You (option 1): That’s right, I almost forgot. Well we can’t have you going off without a good breakfast. Don’t worry, you have plenty of time, I forgot to change the clock after the time change. Give them a meal if it’s the right timing or a snack if it’s not. While they eat, have a pleasant chat about a topic they enjoy to distract them from the idea of going to work. Or, when they’re distracted enough from eating, talk about an enjoyable activity you’ll do together when they finish eating to set up the next transition.

You (option 2): That’s right, I almost forgot. Let’s get your jacket, it’s a bit chilly today, and make sure your lunch is packed. Here, I’ll help. Gently lead them to get their jacket and find a pleasant distraction along the way: look out the window and start talking about the birds, stop in front of  a partially completed fun activity like a puzzle, stop for a drink of water, etc. When they’re engaged in something else and become distracted, they’re likely to let go of the idea of going to work.


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By DailyCaring Editorial Team
Image: Angels Senior Home Solutions


  • Reply September 19, 2019

    Annette A Edwards

    What if the delusions and accusations are directed toward you , the wife and caretaker, and they are sexual accusations of many kinds? I find it very difficult to agree that I am doing things which I am not doing, especially in this area.

    • Reply September 20, 2019


      I’m sorry this is happening. The damage that dementia causes in the brain can often make a person paranoid.

      It’s not necessary to agree, but it is important to stay calm and try to understand the emotion behind what they’re saying, not the exact words. The articles below give examples, like when a person with dementia makes accusations about their money being stolen or that they’re being poisoned.

      You’ll have to experiment with what works best to defuse your situation. For some people, hearing a brief denial of the accusation and being distracted and redirected to another activity will work. In other cases, any kind of acknowledgement of whatever they’ve said could cause them to get even more upset, angry, and fixated on the idea.

      Here are a couple of articles with tips on how to distract and redirect when false accusations are made:
      ​– ​8 Ways to Deal with False Dementia Accusations
      — Responding to 4 Common Dementia Accusations: Stealing, Poisoning, Being Held Prisoner

  • Reply September 14, 2019

    Wendy Petersen

    I wish I had had this website when my mother had dementia! It is such a difficult disease to deal with and my father could never “go down the rabbit hole,” as I called it. It was a bit like playing Alice in Wonderland, and I had no problem with it, but dad insisted on the truth at all cost. Consequently, half the time mom didn’t know why he was mad at her.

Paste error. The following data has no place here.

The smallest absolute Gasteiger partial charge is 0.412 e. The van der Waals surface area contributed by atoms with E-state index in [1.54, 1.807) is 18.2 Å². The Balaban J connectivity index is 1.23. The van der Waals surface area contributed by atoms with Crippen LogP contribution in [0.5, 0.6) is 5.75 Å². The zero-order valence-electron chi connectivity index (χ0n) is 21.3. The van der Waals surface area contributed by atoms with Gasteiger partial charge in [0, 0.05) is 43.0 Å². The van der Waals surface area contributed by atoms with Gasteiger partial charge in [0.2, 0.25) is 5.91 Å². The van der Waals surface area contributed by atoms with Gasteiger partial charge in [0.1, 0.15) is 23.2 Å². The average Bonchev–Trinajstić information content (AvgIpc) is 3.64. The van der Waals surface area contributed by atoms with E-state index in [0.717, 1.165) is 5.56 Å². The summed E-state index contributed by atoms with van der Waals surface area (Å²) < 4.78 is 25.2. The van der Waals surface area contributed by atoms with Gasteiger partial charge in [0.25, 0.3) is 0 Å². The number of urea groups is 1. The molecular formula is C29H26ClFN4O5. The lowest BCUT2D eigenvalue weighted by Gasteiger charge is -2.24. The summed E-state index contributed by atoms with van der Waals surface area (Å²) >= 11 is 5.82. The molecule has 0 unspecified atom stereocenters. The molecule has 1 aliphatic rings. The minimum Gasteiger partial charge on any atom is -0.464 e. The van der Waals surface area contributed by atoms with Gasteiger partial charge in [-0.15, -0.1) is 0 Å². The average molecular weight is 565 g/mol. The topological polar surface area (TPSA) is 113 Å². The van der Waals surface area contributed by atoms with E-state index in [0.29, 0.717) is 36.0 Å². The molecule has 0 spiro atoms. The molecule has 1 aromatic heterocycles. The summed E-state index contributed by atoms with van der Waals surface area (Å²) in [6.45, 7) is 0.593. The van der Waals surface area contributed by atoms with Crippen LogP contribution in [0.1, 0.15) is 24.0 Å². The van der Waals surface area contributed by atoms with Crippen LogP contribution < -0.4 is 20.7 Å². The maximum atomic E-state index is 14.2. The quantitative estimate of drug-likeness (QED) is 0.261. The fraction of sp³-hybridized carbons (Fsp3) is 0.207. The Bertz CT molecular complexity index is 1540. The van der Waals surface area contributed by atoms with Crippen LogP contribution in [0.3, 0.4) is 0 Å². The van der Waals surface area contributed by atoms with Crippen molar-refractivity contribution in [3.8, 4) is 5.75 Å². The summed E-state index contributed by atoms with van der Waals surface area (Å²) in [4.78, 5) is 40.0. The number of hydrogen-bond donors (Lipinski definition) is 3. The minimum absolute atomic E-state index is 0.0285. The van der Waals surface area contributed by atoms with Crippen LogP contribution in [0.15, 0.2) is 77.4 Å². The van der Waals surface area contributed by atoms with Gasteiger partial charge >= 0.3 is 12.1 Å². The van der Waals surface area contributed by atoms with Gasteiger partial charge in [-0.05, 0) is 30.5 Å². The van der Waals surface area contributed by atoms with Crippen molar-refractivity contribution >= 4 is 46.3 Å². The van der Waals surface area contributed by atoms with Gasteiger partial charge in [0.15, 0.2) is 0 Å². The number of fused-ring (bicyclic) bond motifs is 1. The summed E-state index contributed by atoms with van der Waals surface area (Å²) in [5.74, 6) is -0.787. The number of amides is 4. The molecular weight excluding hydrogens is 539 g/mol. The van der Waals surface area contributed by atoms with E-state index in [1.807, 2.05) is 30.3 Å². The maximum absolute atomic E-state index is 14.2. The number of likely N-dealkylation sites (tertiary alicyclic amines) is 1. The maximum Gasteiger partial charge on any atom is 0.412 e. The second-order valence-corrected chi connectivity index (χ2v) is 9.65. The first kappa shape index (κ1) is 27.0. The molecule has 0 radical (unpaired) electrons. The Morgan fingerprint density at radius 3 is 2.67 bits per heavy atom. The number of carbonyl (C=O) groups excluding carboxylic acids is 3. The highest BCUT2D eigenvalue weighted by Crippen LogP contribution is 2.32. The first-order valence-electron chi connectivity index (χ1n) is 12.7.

We had to just try it and see, having somewhere to go to get advice would have been so helpful. On the good days I was her daughter – both adopted and not (I’m not adopted) Other days I was a friend/caregiver or whoever she decided on. I loved her whoever she thought I was, and at night when she wanted to “go home,” I always told her that it was cold/dark/late outside and the nice people in the house had made up a bed for her, and we could go home the next day….. she was always happy with that idea, and quickly forgot.

    • Reply September 14, 2019


      So glad you found us! You clearly did a wonderful job caring for your mom, it can be tough to get in the mindset to join their reality. That’s a very kind and comforting way to answer her request to go home — thanks for sharing!

  • Reply September 10, 2019


    Is it lying when you sit on the floor with your child and pretend to be a prince, a monster, or a car? I have a 75 year-old client that believes he has a dog. Is is lying for me to play along with him? In both of these cases, I am meeting the person where they are and connecting with them in a healthy way. There are facilities that mimic the real world or a small village where dementia patients live comfortably without questioning their surroundings and display no anxiety about being there. Is this lying? I think we have to think about what the ultimate objective is here. Are you only attempting to preserve your own moral principles for your own purpose, or are you attempting to provide sensitive, compassionate care for a damaged human being in need.

    • Reply September 10, 2019


      That is a wonderful perspective! Thank you for sharing your experience 💜 We absolutely agree, the priority is to meet the person where they are and to be as compassionate and kind as we can.